SEA RANCH, Calif. — Willie Nelson has this song, "Bloody Mary Morning," about cheating hearts and other sad stuff. But as I sipped my own concoction of vodka and tomato juice a little after daybreak one morning, I couldn't have been happier.
I was lounging on the wood deck outside a rented oceanfront home, gazing at the craggy cliffs and white-capped waters off the Sonoma-Mendocino coast during my second trip here in as many years. I'd brought a book, but I never cracked it open. I couldn't take my eyes off the scenery.
My wife, Leslie, and I, and our friends Barbara and Dave had found this spacious rental in a community called the Sea Ranch, south of the town of Gualala. The Sea Ranch is where the rolling hills of the Sonoma wine country give way to redwoods and Monterey cypresses along the Pacific Ocean in one of Mother Nature's more inspiring creations.
And although I felt a bit like a Rockefeller stirring my drink with a celery stick, the reality was that our excursion was relatively affordable. That's because Leslie is the queen of cyberspace bargains. For about $500 per couple, we flew from L.A. to Oakland and back, rented a car and had the house for three nights. Food and entertainment, of course, were extra.
The key find was the house. Because we arrived on a Sunday and were traveling in mid-June, in what is considered the tail end of the off-season, we got three nights for the price of two. (The off-season deal typically runs from October to June; we made reservations three months in advance.)
If this was the off-season, I can't imagine what in-season days are like. Our weather was sunny, with warm offshore breezes. At night, a refreshing chill filled the air.
Several property management companies handle rentals in the Sea Ranch area. We made our arrangements with Ocean View Properties through its Web site, http://www.oceanviewprop.com. Similar homes can be booked at http://www.searanchvillage.com, http://www.searanchrentals.com and http://www.donberard.com.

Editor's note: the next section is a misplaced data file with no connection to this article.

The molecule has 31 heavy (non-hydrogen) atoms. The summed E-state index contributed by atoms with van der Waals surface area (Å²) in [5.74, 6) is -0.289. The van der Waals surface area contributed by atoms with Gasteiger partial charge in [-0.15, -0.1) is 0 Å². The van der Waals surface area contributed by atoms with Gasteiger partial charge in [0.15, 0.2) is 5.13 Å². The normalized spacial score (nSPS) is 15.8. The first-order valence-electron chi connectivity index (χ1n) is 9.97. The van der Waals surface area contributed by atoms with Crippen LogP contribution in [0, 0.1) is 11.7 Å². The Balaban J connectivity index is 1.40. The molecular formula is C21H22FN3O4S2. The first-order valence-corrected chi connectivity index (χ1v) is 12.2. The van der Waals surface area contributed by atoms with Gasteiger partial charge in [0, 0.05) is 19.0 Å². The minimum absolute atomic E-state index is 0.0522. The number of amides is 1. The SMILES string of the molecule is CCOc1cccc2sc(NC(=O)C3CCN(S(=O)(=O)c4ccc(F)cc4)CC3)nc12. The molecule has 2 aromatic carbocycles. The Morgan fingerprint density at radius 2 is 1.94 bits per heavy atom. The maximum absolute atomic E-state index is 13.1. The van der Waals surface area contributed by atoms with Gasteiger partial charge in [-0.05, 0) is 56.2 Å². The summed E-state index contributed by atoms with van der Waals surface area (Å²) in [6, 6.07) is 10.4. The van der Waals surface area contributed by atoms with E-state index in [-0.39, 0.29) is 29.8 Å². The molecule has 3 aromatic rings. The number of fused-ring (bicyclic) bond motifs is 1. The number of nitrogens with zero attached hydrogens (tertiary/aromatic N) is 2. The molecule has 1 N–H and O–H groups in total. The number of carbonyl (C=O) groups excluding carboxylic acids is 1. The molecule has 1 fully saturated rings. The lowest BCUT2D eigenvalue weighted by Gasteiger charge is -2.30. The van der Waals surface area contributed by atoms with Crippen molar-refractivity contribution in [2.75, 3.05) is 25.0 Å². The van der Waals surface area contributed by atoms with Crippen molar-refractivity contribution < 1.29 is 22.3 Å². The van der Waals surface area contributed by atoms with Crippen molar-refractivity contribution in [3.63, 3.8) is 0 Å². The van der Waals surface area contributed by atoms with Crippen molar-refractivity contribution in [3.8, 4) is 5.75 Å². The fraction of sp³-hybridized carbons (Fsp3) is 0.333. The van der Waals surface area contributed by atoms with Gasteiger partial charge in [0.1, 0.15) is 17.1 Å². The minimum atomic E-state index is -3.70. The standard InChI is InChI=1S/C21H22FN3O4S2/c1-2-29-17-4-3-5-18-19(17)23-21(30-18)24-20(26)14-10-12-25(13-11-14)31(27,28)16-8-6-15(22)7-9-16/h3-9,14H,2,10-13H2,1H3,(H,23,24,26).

The two-bedroom, two-bath house we rented, called Beach View, was well furnished with most everything we needed. It had a fireplace, barbecue grill, satellite TV, stereo and a boombox to plug in outside on the deck, and it was stocked with books and games. Cleaning service for our stay was provided for $40 more. We could have brought our own linens and towels, but for $12 per person, they were provided for us.
Before we could enjoy the amenities of the house, we had to get there. From Oakland International Airport, it's a three-hour drive northwest to the Sea Ranch. Our route eventually took us along winding California 1, a tough ride for those prone to motion sickness but one that offers picturesque views of the ocean and redwoods.
The first order of business was picking up house keys at the property manager's office across the Mendocino border in Gualala, a quaint coastal town where we also stocked up on groceries. Because our rental had a fully equipped kitchen, we kept our dining costs down by cooking our own meals.
When we did venture out to eat, the meal was incorporated into our sightseeing. One day we had lunch at a diner in Point Arena, a fishing village about 15 miles up the coast from Gualala. The Galley serves typical diner fare but also features local fish as well as beers from nearby microbreweries. I enjoyed the fish and chips, and Leslie had a burger; both meals were good diner grub.
For the active vacationer, there is plenty to do at the Sea Ranch: kayaking and canoeing in the Gualala River, hiking on trails in the nearby redwoods and golfing on a Scottish links-style course near the ocean. There are also tide pools teeming with life.
It's the kind of place that's great for a family getaway or an adult escape. Leslie and I left our 4-year-old son, Riley, with his grandparents and experienced a more restful sort of vacation. We took walks along the coast, relaxed in the house's hot tub and checked out sleepy Gualala's small shopping district.
Last year we played golf and took a trip to the Point Arena Lighthouse, built in 1870. For $3 ($1 for children under 12), you can tour the lighthouse and, from December to April, often see migrating California gray whales.
This time, however, we found it difficult to leave the house. And if you could see the view from this place, you would understand why.
The Sea Ranch was planned in 1963 by architect Al Boeke as a housing development that preserved the coast's rugged landscape. The homes were designed to blend into the natural environment. Each residence seems to be an extension of the grass or trees that surround it.
Pomo Indians, the first known inhabitants here, made seasonal trips into the area. The developers, locals say, adopted the philosophy of the Pomo: Live lightly upon the land.
Locals have another saying: Don't do anything you don't want to do.